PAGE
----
14th January 2014
The Consumer Prices Index (CPI) grew by 2.0% in the year to December 2013, down from 2.1%. in November according to the Office for National Statistics. This is the first time inflation has hit the Government target since November 2009. The largest contributions to the fall in the rate came from prices for food and non-alcoholic beverages and recreational goods & services, partially offset by an upward contribution from motor fuels.
The ONS says that transport contributing most to inflation. Prices, overall rose at a quicker rate between November and December 2013 than
between the same two months in 2012. The majority of the upward contribution came from prices for petrol & diesel. Petrol prices rose by 0.5 pence per litre between November and December 2013 compared with a fall of 2.8 pence per litre between the same two months in 2012, to stand at 130.4 pence. Diesel prices rose by 0.8 pence per litre between November and December 2013 compared with a fall of 1.4 pence per litre between the same two months in 2013, to stand at 138.3 pence.
The upward contribution was partially offset by air fares where prices increased between November and December 2013 as usual, but at a slower rate than in 2012.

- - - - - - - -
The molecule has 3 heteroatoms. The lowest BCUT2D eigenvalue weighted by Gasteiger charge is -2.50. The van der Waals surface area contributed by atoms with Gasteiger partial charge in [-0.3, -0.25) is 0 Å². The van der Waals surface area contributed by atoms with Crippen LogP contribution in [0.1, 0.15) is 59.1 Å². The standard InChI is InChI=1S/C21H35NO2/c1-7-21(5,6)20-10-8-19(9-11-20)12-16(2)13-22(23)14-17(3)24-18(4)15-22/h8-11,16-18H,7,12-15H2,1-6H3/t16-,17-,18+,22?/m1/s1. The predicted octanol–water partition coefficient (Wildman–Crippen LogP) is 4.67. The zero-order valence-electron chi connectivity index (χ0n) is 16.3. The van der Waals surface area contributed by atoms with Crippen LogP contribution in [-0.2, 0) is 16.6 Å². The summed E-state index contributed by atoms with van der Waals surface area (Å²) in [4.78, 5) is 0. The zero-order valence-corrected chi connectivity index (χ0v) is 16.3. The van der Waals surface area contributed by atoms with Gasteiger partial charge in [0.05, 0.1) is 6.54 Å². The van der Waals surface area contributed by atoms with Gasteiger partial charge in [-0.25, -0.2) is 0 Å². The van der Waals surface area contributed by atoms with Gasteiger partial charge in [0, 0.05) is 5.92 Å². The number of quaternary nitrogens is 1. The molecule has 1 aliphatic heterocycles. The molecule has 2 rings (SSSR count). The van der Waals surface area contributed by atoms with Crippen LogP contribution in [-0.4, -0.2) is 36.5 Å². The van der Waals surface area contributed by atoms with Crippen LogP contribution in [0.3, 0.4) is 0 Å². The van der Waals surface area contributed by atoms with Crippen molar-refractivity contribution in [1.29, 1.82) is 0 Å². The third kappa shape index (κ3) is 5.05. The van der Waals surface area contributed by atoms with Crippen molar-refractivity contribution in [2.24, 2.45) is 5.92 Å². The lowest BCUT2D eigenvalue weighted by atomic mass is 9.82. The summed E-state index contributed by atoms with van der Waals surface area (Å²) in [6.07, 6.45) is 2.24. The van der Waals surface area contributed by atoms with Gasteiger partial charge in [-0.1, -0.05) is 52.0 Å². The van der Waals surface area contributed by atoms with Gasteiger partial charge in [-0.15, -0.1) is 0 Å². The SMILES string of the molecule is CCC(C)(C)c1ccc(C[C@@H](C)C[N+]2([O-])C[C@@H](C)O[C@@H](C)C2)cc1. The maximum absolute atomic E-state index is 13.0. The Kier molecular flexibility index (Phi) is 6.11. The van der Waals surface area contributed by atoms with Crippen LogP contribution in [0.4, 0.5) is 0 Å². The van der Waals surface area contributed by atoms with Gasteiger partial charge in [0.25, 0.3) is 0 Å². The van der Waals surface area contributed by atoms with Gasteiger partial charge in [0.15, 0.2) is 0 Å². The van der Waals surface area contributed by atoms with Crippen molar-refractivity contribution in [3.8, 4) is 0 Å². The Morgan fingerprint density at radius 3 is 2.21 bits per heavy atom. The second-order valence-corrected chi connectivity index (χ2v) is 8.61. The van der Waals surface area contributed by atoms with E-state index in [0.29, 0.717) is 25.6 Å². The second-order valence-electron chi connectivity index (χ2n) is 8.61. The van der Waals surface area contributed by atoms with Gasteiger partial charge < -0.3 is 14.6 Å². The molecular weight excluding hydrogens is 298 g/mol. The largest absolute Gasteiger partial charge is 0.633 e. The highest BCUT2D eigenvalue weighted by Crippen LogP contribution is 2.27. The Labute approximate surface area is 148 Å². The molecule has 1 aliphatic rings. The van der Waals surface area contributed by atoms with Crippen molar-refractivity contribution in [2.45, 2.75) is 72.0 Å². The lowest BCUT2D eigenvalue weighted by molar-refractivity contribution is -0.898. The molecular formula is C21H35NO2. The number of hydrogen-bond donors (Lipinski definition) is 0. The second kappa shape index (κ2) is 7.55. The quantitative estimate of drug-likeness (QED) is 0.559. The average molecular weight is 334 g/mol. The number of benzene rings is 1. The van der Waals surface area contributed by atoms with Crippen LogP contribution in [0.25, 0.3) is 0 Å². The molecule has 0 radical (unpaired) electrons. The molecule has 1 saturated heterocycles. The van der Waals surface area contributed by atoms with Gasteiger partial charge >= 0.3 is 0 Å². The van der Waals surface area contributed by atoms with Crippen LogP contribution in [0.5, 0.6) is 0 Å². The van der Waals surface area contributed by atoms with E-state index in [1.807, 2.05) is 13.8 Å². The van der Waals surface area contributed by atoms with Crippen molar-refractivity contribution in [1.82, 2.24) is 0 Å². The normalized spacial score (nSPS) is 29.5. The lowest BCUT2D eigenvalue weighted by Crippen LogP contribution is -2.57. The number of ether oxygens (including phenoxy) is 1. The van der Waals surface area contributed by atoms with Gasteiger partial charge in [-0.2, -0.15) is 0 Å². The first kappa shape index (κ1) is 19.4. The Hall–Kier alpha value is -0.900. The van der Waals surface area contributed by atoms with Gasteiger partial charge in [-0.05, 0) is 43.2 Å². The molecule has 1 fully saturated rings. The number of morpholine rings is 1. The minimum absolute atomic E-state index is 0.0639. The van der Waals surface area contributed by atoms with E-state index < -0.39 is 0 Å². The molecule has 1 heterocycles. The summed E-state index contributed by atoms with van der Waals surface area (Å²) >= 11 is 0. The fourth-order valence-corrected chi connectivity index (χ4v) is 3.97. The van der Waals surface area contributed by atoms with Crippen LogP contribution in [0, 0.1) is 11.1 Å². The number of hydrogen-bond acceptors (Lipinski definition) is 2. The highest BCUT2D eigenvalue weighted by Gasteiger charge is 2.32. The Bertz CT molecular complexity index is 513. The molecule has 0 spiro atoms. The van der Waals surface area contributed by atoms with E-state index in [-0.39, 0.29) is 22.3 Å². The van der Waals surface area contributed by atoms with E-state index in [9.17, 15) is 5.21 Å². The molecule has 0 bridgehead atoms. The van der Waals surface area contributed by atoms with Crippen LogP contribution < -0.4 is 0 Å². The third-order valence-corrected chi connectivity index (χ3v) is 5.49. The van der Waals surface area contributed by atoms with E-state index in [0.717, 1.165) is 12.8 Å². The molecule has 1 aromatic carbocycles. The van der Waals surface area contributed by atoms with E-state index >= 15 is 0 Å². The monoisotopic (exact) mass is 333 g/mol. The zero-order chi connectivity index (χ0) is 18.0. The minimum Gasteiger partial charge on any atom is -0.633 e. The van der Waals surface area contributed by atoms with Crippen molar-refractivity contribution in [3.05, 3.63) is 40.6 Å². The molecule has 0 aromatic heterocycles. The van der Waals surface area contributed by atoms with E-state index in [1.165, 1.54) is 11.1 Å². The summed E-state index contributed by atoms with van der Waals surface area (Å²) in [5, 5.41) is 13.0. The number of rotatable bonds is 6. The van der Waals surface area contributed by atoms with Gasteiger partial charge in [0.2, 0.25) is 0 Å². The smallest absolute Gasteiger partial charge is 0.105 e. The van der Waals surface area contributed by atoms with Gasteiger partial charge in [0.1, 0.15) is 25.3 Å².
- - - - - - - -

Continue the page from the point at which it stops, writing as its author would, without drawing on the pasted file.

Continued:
The first tranche of the expected winter price increases for gas and electricity entered the index this month.
Chris Towner, director of FX advisory services at HiFX says: “The members of the monetary policy committee will have a smile on their face as inflation is running right on their target 2% target rate for the first time since November 2009. This not too hot, not too cold scenario is the perfect pitch for inflation as the members feel that at 2% there is a void of both inflationary concerns as well as deflationary concerns. In Europe the inflation rate is running at 0.8%, which is too low for the ECB members and therefore they were forced to cut rates at the end of last year.
“What a 2% inflation rate allows the Bank of England is breathing space and they can continue to wait and see and monitor the unemployment rate. If unemployment drops from its current 7.4% level to 7%, while inflation sticks at 2% and the PMI surveys continue to point to solid growth, then this will allow the Bank of England to start to manage expectations for a rate hike. For now though, things are very settled with no need for action and this can be expected for at least 12 months.
“Sterling is slightly off on the back of this news for two reasons. Firstly the trend for inflation looks to be lower and therefore with declining inflationary pressures there is no need for the Bank of England to raise rates. Secondly with the European inflation rate at 0.8%, perhaps this trend could lead to fears of stagflation.”